A Force More Powerful

b4s93

Akito and I made a large version of Battle of Seattle with dollar-store miniatures… the cops came ready-made, we repurposed some of them as protestors.

https://www.armyupress.army.mil/Journals/Military-Review/English-Edition-Archives/May-June-2020/Chambers-Beehner-Competing-Below

Quite fresh from the pages of Military Review, an interesting article on nonviolent action and how it has been and can be harnessed to drive opposition to foreign regimes.

A good quick introduction to techniques, advantages and examples of its use. Written from the perspective of “hey, this is a great force multiplier for the USA”, but the point is taken… and still effective. The concluding paragraph:

The U.S. military must look past its institutional biases toward large-scale combat operations, and in line with MDO [Multi-Domain Operations], truly look toward converging political and military capabilities across multiple domains to create windows of advantage.54 If we look at future conflict through the lens of most likely and most dangerous, the most likely form is low-intensity, gray-zone type conflict. In these types of conflicts, third-party nonviolent intervention is a viable course—within its constraints—which allows nations to achieve strategic objectives without resorting to large-scale troop deployments, and in some cases, maintaining plausible deniability. As the ubiquitous “small wars” continue and the U.S. military prioritizes preparation for large-scale, decisive-action type conflict, policy makers need a capability to limit U.S. entanglement while still achieving strategic objectives. Support for nonviolent action fills this niche, and consequently, deserves recognition and resources.

PDF of the article is available at the link above, Military Review also has a collection of interesting past articles on civil disobedience, Colour Revolutions and “democratic coups”:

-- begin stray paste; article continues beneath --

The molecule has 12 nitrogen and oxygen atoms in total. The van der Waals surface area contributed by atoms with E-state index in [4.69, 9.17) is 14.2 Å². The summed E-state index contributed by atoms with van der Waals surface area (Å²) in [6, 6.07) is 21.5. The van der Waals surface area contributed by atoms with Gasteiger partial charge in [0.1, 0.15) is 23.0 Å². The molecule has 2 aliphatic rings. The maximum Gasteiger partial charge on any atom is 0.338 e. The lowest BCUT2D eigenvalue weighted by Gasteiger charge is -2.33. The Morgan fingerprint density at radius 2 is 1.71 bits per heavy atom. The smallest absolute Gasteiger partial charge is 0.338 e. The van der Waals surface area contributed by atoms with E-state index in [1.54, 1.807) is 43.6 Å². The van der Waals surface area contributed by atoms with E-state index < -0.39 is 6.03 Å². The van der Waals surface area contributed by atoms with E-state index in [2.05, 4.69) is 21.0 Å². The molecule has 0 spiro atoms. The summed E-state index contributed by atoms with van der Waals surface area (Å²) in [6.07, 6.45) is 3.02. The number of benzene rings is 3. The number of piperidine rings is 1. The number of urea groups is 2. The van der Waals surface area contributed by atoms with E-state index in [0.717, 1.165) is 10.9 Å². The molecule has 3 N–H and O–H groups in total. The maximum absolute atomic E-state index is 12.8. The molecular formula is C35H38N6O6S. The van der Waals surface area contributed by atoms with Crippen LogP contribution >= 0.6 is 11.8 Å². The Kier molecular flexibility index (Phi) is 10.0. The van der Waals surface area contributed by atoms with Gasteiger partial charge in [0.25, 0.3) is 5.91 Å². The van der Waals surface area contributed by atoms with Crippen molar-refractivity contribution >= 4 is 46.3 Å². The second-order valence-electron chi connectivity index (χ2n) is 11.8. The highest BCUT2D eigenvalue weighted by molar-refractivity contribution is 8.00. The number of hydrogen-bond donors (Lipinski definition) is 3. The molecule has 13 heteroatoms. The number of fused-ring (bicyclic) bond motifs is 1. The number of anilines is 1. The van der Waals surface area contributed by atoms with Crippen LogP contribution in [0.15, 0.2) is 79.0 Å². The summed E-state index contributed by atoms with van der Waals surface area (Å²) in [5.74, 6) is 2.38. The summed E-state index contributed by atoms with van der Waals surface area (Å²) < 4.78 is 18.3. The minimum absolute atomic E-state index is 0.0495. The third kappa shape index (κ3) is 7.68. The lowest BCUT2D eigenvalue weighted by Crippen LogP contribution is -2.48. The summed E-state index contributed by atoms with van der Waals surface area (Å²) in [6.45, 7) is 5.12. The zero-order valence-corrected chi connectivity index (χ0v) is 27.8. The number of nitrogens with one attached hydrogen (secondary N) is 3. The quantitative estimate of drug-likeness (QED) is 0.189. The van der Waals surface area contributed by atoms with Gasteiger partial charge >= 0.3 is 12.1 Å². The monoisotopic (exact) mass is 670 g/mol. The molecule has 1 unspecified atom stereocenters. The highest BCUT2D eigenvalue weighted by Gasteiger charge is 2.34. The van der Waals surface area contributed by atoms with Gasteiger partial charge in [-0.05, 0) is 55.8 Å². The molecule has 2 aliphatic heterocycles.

https://www.armyupress.army.mil/Special-Topics/Hot-Topics/Coups-CR/

And just to tie this back into gaming, there are a couple of computer games on the topic.

Image: ICNC.

People Power: the game of civil resistance, a free game for Windows or Mac from the International Centre on Nonviolent Conflict (ICNC).

http://peoplepowergame.com

Rex Brynen on on Paxsims reviewed it in 2011, the game was revised in 2015.

https://paxsims.wordpress.com/2011/08/07/people-power/

People Power is the sequel to A Force More Powerful, an older game on the topic of colour revolutions that uses Gene Sharp’s writings as a basis and came out some time ago as a companion to the 1999 documentary of the same name (available on Youtube). The latter game is abandonware and Windows only; I snagged a copy in a local thrift store years ago.  Rex and colleague Gary Milante were less than impressed by its sedate pace.

https://paxsims.wordpress.com/2009/02/03/a-force-more-powerful/

https://paxsims.wordpress.com/2009/03/16/a-force-more-tedious/

 

Chile ’73: review at Paxsims

c73 tbp cover

Over at the redoubtable Paxsims blog, Rex Brynen and students try Chile ’73 and find they like it!

I’m not sure I would ever use it to teach about Latin American history. It is, however, a terrific design with very different pre- and post-phase phases, and it does get at the uncertainties and strategic considerations characteristics of successful and unsuccessful military takeovers.

https://paxsims.wordpress.com/2018/05/01/review-chile-73

“As you know, Bob,” Chile 73 is a historically-themed version of my multi-player, hidden-agenda and -information game Palace Coup, which is itself an extensive re-do of Power Play, one of the very first games I designed… back in 1991. But the basic concept of very different pre-coup and coup phases was there from the beginning. And it joins the very small group of games that deal with the coup d’etat:

https://paxsims.wordpress.com/2011/12/08/gaming-military-coups/

Rex is certainly right, I would not ever use this to teach about Latin American history either. Almost all coups are very unbalanced affairs, by design, and succeed or fail in a matter of hours.